Microsoft, Apple eyed for AJAX alliance

OpenAjax founder talks about the security issues around it, and the possibilities of other vendors such as Microsoft and Apple joining the OpenAjax alliance

In February, a group of technology vendors, including BEA Systems, Google, IBM, and Oracle, formed the OpenAjax Alliance , with the goal of promoting the popular AJAX (Asynchronous JavaScript and XML) Web development technique. Since then, more vendors, such as Sun Microsystems, have joined, and the alliance has launched its OpenAjax Hub project to boost interoperability among AJAX libraries. One of the founders of OpenAjax was David Boloker, who holds the titles of distinguished engineer and CTO of emerging Internet technologies at the IBM software group. He also serves on the alliance's steering committee. InfoWorld Editor at Large Paul Krill spoke with Boloker at the AJAXWorld Conference and Expo on Wednesday about AJAX, the security issues around it, and the possibilities of other vendors such as Microsoft and Apple joining the alliance.

Why did you found OpenAjax?

If you go back nine months, the key problem that folks were having was, one, What exactly is the definition of AJAX? The second [problem was], How do you get [a] message out to all parties that would be cross-vendor? The third thing was, From a technology standpoint, how can you basically start looking at what was going to happen when looking across toolkits?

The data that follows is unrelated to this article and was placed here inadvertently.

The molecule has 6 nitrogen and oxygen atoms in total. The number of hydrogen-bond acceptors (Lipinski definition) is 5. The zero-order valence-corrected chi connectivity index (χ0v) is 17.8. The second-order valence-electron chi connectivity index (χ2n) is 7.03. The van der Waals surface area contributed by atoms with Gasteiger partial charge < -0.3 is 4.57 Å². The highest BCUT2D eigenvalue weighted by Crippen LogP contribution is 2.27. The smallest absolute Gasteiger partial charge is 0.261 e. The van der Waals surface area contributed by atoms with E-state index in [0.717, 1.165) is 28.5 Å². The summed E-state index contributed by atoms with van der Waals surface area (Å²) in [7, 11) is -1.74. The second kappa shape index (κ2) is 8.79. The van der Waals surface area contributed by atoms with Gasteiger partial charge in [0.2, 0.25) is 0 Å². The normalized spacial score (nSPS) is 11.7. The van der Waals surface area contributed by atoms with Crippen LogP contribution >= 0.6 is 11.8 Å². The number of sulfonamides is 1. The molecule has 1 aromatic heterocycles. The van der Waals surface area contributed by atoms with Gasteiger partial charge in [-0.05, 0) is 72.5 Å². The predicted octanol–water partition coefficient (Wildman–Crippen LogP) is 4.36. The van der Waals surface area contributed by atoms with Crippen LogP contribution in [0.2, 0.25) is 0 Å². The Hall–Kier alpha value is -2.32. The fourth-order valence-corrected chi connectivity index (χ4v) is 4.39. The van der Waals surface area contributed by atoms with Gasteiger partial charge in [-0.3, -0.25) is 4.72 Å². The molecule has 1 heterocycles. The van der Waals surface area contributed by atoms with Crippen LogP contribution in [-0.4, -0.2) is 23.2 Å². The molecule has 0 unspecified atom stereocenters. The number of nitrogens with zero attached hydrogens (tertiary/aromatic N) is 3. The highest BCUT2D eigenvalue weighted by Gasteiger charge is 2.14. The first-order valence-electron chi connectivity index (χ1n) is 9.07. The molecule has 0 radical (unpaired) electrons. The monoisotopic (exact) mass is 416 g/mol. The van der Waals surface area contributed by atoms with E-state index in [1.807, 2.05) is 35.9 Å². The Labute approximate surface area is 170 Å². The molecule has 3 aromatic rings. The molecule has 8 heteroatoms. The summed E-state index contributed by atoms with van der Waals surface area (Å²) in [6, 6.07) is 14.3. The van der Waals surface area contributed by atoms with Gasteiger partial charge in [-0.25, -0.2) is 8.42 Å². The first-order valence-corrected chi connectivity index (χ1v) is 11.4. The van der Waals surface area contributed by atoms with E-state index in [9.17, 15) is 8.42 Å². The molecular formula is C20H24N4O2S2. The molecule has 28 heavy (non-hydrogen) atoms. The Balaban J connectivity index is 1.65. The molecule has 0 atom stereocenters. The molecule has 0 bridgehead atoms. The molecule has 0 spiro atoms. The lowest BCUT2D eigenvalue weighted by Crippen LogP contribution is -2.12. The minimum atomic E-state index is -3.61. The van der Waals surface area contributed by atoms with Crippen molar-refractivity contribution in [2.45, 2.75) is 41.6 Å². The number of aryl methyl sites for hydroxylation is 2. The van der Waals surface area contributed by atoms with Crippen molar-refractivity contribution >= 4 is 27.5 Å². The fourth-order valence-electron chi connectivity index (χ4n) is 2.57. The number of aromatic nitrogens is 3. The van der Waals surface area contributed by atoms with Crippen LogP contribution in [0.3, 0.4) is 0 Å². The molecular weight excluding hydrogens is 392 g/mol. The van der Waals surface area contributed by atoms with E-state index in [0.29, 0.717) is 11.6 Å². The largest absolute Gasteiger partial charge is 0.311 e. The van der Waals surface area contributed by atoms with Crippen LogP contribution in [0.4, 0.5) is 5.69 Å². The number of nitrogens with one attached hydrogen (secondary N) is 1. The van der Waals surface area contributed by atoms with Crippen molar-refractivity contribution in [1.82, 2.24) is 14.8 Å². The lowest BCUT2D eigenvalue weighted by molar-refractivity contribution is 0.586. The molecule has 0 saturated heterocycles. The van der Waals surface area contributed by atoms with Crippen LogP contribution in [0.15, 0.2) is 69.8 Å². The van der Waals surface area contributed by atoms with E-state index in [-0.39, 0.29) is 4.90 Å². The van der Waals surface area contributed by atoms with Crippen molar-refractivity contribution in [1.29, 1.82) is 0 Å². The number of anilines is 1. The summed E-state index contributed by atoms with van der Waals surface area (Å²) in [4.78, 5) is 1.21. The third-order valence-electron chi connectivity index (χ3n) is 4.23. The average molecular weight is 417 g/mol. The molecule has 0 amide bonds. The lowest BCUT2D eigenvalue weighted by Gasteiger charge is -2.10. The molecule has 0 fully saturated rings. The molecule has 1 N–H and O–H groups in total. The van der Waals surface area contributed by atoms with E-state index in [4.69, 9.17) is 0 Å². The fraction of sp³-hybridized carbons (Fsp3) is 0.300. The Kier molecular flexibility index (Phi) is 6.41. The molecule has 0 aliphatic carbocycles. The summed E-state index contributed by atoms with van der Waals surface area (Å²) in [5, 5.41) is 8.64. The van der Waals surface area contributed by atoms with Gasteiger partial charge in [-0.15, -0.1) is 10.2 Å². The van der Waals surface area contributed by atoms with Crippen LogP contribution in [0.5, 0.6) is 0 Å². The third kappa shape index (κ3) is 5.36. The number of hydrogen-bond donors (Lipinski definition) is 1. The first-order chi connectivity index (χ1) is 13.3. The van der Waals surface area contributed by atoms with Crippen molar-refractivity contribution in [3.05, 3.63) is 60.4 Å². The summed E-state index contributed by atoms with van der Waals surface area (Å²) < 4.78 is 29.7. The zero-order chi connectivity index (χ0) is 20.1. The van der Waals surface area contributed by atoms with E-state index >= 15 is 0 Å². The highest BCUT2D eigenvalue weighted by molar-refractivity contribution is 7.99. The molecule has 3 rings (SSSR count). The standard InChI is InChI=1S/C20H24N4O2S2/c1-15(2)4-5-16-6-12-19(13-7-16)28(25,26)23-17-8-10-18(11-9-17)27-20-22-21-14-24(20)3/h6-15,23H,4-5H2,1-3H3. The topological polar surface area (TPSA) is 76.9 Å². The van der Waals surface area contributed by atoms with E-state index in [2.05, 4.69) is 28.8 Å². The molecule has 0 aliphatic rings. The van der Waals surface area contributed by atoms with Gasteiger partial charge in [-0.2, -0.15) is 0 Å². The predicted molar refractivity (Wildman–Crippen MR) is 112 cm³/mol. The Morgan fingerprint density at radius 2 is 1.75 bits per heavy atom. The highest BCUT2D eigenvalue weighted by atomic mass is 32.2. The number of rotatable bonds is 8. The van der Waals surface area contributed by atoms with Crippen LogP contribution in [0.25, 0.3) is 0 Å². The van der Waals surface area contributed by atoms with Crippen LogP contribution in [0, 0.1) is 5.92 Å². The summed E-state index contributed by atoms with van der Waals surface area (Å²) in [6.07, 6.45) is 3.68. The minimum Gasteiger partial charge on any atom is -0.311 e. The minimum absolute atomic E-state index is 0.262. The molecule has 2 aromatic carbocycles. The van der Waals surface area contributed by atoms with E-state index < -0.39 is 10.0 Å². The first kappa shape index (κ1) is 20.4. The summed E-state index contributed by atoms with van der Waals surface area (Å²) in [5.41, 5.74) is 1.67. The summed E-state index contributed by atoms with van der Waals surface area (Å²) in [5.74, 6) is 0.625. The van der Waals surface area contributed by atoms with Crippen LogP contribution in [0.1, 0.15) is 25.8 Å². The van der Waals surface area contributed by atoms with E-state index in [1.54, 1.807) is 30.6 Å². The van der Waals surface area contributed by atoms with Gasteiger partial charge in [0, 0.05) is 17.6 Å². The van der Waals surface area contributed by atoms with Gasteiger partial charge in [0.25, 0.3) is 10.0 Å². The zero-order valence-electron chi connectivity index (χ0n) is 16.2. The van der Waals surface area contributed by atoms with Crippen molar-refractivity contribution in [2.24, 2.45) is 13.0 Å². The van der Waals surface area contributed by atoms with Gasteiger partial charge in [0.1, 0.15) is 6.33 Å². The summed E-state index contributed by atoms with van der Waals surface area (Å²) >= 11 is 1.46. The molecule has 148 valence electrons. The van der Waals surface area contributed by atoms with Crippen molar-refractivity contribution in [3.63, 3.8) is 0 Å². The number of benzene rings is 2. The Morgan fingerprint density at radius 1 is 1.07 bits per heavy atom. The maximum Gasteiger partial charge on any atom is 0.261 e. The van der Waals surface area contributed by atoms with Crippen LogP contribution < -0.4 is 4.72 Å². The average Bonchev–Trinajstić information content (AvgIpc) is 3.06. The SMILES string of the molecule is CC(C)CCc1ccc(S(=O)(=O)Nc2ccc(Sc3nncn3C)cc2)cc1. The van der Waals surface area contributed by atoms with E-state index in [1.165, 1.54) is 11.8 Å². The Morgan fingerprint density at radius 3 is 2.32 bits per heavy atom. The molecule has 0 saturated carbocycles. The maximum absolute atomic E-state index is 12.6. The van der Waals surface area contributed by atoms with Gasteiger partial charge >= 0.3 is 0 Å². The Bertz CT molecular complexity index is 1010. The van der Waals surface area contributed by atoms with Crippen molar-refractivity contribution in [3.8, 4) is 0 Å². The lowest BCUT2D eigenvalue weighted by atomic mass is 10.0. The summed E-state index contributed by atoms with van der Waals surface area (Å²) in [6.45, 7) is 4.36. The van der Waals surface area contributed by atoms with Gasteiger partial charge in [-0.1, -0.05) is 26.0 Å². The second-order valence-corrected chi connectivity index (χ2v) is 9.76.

So you can have one person's UI widget working with your UI widget, and these are all in JavaScript. And each and every one of the toolkits today, actually, expects to own the whole page; so they're going to basically take control, and expect to; then, when you leave their page, they lose control. Well, what really is going to have to happen is, you may like someone's Accordion control from one toolkit and want to use it, for example, with Tibco's. So one of the things which we started working on was something called OpenAjax Hub inside of OpenAjax, which is [aimed at allowing that interoperability], and that's going to be an open source plan.

So [those were] the reasons why we started OpenAjax. Now, when you start looking at the bigger picture here and at what IBM is doing in this space, [you'll see that it] is in parallel to starting OpenAjax; what we did [at IBM] is, we started a project inside IBM to work on trying to bring down the level of complexity of writing and debugging applications, AJAX applications in particular. And the way we did it was, we built a piece of code called the AJAX Tooling Framework which went on top of Eclipse, which is the core foundation for tooling that we are using, and we can demo the AJAX Tooling Framework with the whole idea behind it [being] to bring down that level of not only complexity but also to allow someone to write a lot more AJAX code in a much shorter amount of time and get it published faster.

What about Microsoft -- which has its AJAX technology, Atlas -- not being a part of OpenAjax? Are there any more overtures being made? Are they just going to sit on the sidelines like they seem to do with other industry initiatives, like Eclipse? What's going on there with Microsoft?

I actually just spoke with Microsoft yesterday about joining OpenAjax, and they've taken back the details and are thinking about it, and they'll get back to us.

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